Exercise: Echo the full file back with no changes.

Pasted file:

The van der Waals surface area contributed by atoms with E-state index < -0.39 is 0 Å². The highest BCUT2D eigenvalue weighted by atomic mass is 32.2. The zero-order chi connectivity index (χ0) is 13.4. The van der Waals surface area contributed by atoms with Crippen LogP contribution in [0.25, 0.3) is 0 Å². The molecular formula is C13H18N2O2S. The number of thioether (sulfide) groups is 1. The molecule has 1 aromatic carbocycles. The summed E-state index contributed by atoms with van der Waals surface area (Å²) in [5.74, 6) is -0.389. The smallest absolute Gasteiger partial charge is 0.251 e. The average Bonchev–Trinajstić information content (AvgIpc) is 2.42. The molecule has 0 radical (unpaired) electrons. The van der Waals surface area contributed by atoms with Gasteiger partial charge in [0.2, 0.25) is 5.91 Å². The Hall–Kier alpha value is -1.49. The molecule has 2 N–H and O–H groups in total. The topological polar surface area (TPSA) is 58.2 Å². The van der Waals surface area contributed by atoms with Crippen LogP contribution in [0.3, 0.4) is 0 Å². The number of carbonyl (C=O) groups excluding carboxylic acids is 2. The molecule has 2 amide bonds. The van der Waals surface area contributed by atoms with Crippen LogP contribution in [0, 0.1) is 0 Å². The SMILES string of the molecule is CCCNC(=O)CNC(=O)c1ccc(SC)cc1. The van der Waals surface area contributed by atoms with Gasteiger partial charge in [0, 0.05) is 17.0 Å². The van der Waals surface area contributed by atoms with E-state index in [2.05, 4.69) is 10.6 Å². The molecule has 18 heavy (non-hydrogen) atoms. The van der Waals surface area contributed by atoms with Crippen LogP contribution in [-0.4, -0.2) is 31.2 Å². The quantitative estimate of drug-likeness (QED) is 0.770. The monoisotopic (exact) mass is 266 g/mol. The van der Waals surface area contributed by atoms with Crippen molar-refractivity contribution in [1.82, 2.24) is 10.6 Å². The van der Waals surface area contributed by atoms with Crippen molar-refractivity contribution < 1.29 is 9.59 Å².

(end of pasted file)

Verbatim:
The van der Waals surface area contributed by atoms with E-state index < -0.39 is 0 Å². The highest BCUT2D eigenvalue weighted by atomic mass is 32.2. The zero-order chi connectivity index (χ0) is 13.4. The van der Waals surface area contributed by atoms with Crippen LogP contribution in [0.25, 0.3) is 0 Å². The molecular formula is C13H18N2O2S. The number of thioether (sulfide) groups is 1. The molecule has 1 aromatic carbocycles. The summed E-state index contributed by atoms with van der Waals surface area (Å²) in [5.74, 6) is -0.389. The smallest absolute Gasteiger partial charge is 0.251 e. The average Bonchev–Trinajstić information content (AvgIpc) is 2.42. The molecule has 0 radical (unpaired) electrons. The van der Waals surface area contributed by atoms with Gasteiger partial charge in [0.2, 0.25) is 5.91 Å². The Hall–Kier alpha value is -1.49. The molecule has 2 N–H and O–H groups in total. The topological polar surface area (TPSA) is 58.2 Å². The van der Waals surface area contributed by atoms with Crippen LogP contribution in [0.3, 0.4) is 0 Å². The number of carbonyl (C=O) groups excluding carboxylic acids is 2. The molecule has 2 amide bonds. The van der Waals surface area contributed by atoms with Crippen LogP contribution in [0, 0.1) is 0 Å². The SMILES string of the molecule is CCCNC(=O)CNC(=O)c1ccc(SC)cc1. The van der Waals surface area contributed by atoms with Gasteiger partial charge in [0, 0.05) is 17.0 Å². The van der Waals surface area contributed by atoms with E-state index in [2.05, 4.69) is 10.6 Å². The molecule has 18 heavy (non-hydrogen) atoms. The van der Waals surface area contributed by atoms with Crippen LogP contribution in [-0.4, -0.2) is 31.2 Å². The quantitative estimate of drug-likeness (QED) is 0.770. The monoisotopic (exact) mass is 266 g/mol. The van der Waals surface area contributed by atoms with Crippen molar-refractivity contribution in [1.82, 2.24) is 10.6 Å². The van der Waals surface area contributed by atoms with Crippen molar-refractivity contribution < 1.29 is 9.59 Å².